The Public Broadcasting System documentary series Cancer: The Emperor of All Maladies begins with a focus on early treatments that continue today, so-called “Magic Bullets” of surgery (beginning with the disfiguring radical mastectomies of the early 20th century that continued as a main course of treatment until a groundbreaking 1985 study), radiation, and chemotherapeutics. Based on the book of the same name by Siddhartha Mukherjee, MD, that won the 2011 Pulitzer Prize for General Non-Fiction, it traces cancer’s history, taboo, and patient impact, plus many therapies. One of my favorite authors, Malcolm Gladwell, who always seems to have a talent for extrapolative analytic-then-predictive writing, revealed with a bit more intimacy the early days and “superstars” of the National Cancer Institute (NCI), namely Emil Freireich, Tom Frei, and Vincent DeVita, Jr. DeVita’s book “The Death of Cancer”, co-authored with Elizabeth DeVita-Raeburn, chronicles his work on Hodgkin lymphoma, the disease that killed the husband of a previous employer of mine. In this article for the New Yorker in December, Gladwell contrasts “The Emperor of All Maladies” and “The Death of Cancer”, where the first is “a social and scientific biography of the disease” and the latter is “institutional history of the war on cancer”, specifically an “angry book, in which one of the critical figures in twentieth-century oncology unloads a lifetime of frustration”. For those interested in oncology and oncology therapeutics, I’d say the two offer that much more of a complete picture. While one celebrates how far we’ve come, and the other touches on the very complaints patients themselves make over healthcare and its progress, both show the bioethics of the “art of practicing medicine”, “innovation” versus “recklessness”, emotionally-driven patient advocacy versus scientific and quality rigor, and legal off-label prescribing in the U.S. based on prescriber’s judgment.

Although we can certainly argue the point that we have come far technically, have we really come so far ethically from the sometimes vertigo-inducing freewheeling of The Knick? Where, as Gladwell puts it: “Life on the innovation end of the continuum is volatile, fractious, and personal—less a genteel cocktail party, governed benignly by bureaucratic fiat, than the raucous bender where your boss passes out in a bathtub.”  I actually like to imagine pure science like that – a frenetic, euphoric bender of creativity- but with the morning-after embracing that we have people to answer to and we have people we care about. In addition to therapies to fight cancer, additional focus has been on prevention, public health messages, and behavior modification targeted at the individual. The focus on the individual speaks to 2016 as the Year of Personalized Medicine, including cancer treatment.  Some say we may be in a Golden Age of cancer research and therapeutic development. However, we must acknowledge that until cancer’s diseases are eradicated, we will have to speak to the practice of care for the dying as does Atul Gawande, MD, in his book and subsequent FRONTLINE documentary Being Mortal.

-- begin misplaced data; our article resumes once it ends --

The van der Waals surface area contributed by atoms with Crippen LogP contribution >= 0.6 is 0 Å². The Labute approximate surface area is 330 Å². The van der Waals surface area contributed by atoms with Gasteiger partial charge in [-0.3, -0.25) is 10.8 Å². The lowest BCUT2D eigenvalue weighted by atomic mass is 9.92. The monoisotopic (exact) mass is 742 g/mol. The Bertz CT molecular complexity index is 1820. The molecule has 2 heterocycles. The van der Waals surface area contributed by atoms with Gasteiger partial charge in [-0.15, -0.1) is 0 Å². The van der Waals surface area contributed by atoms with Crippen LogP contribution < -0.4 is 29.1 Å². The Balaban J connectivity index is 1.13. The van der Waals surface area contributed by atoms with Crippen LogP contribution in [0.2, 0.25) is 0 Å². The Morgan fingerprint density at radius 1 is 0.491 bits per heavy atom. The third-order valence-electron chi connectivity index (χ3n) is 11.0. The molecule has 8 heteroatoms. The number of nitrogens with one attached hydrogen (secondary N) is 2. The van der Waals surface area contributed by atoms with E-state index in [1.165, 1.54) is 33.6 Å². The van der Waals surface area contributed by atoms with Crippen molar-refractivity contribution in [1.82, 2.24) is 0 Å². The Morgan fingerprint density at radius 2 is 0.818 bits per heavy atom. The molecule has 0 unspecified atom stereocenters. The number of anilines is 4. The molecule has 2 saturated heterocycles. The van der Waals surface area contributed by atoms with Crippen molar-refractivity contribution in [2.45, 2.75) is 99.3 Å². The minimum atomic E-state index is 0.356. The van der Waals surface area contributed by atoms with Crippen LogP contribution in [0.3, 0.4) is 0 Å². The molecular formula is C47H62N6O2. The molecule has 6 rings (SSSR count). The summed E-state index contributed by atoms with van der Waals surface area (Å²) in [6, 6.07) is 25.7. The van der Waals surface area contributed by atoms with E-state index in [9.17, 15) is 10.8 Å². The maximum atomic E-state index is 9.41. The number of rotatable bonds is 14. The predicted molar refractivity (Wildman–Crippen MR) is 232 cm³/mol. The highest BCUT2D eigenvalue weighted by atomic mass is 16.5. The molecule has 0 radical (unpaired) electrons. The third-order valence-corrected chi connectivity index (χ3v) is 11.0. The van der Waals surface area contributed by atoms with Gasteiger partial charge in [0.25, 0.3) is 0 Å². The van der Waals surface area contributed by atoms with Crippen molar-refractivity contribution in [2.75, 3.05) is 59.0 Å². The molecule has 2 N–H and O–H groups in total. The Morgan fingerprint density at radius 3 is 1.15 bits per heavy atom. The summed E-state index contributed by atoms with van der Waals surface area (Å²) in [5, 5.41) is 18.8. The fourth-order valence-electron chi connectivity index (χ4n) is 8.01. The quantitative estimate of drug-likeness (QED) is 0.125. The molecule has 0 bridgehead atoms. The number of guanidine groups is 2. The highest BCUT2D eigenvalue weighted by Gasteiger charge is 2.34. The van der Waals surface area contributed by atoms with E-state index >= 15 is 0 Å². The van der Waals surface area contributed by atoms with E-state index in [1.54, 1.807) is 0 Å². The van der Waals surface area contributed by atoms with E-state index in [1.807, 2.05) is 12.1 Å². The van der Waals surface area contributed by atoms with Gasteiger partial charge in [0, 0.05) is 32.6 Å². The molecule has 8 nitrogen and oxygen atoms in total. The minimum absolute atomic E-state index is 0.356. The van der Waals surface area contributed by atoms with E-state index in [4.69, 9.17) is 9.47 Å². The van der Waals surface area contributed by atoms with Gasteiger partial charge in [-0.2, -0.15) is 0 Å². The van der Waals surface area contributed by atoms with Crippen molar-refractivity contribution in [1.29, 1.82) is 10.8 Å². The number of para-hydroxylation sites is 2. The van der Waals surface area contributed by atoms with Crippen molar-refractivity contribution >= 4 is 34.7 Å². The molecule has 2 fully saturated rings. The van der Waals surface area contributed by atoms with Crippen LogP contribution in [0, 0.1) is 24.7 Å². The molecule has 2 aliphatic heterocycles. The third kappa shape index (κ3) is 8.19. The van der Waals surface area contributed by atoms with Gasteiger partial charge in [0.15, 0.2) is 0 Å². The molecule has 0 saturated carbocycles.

February 4th was World Cancer Day 2016 in collaboration with many corporate partners and supporters, e.g., Boehringer Ingelheim, Bristol-Myers Squibb, Merck, Amgen, and Roche, along with the World Cancer Research Fund. The theme for this year that emphasizes the beginning of a 2016-2018 collective and individual empowerment campaign is: “We can. I can.” We can all take measures of prevention. We can support innovation and science in the public, to in turn support a societal culture that promotes knowledge, medical development, and healing. We can support others and ourselves. Recalling from the beginning of my speaking with you here: scientists, doctors, researchers, nurses, administrative and regulatory personnel, and legislators… all of us are touched by cancer. We all have personal stakes in this.


Image credit: pixabay